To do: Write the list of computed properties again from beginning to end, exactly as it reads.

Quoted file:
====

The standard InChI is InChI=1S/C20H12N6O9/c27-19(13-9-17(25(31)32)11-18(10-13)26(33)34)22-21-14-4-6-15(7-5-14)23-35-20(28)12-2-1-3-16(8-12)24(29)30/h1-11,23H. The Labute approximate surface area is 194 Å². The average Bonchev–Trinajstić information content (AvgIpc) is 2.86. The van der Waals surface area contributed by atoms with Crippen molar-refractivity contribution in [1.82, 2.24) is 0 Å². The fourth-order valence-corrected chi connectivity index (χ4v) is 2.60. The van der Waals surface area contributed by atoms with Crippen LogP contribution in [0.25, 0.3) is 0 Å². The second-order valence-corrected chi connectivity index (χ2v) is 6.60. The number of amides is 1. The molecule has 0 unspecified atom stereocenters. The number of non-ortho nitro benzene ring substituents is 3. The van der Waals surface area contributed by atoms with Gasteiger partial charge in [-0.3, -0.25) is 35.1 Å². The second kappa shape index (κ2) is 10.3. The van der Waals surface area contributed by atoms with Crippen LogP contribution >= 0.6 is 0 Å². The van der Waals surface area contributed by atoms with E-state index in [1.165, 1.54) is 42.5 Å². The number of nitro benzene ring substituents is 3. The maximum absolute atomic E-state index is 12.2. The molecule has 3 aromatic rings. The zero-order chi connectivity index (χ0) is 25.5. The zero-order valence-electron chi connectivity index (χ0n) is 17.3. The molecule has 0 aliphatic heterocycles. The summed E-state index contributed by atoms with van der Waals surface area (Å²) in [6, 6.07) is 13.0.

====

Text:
The standard InChI is InChI=1S/C20H12N6O9/c27-19(13-9-17(25(31)32)11-18(10-13)26(33)34)22-21-14-4-6-15(7-5-14)23-35-20(28)12-2-1-3-16(8-12)24(29)30/h1-11,23H. The Labute approximate surface area is 194 Å². The average Bonchev–Trinajstić information content (AvgIpc) is 2.86. The van der Waals surface area contributed by atoms with Crippen molar-refractivity contribution in [1.82, 2.24) is 0 Å². The fourth-order valence-corrected chi connectivity index (χ4v) is 2.60. The van der Waals surface area contributed by atoms with Crippen LogP contribution in [0.25, 0.3) is 0 Å². The second-order valence-corrected chi connectivity index (χ2v) is 6.60. The number of amides is 1. The molecule has 0 unspecified atom stereocenters. The number of non-ortho nitro benzene ring substituents is 3. The van der Waals surface area contributed by atoms with Gasteiger partial charge in [-0.3, -0.25) is 35.1 Å². The second kappa shape index (κ2) is 10.3. The van der Waals surface area contributed by atoms with Crippen LogP contribution >= 0.6 is 0 Å². The van der Waals surface area contributed by atoms with E-state index in [1.165, 1.54) is 42.5 Å². The number of nitro benzene ring substituents is 3. The maximum absolute atomic E-state index is 12.2. The molecule has 3 aromatic rings. The zero-order chi connectivity index (χ0) is 25.5. The zero-order valence-electron chi connectivity index (χ0n) is 17.3. The molecule has 0 aliphatic heterocycles. The summed E-state index contributed by atoms with van der Waals surface area (Å²) in [6, 6.07) is 13.0.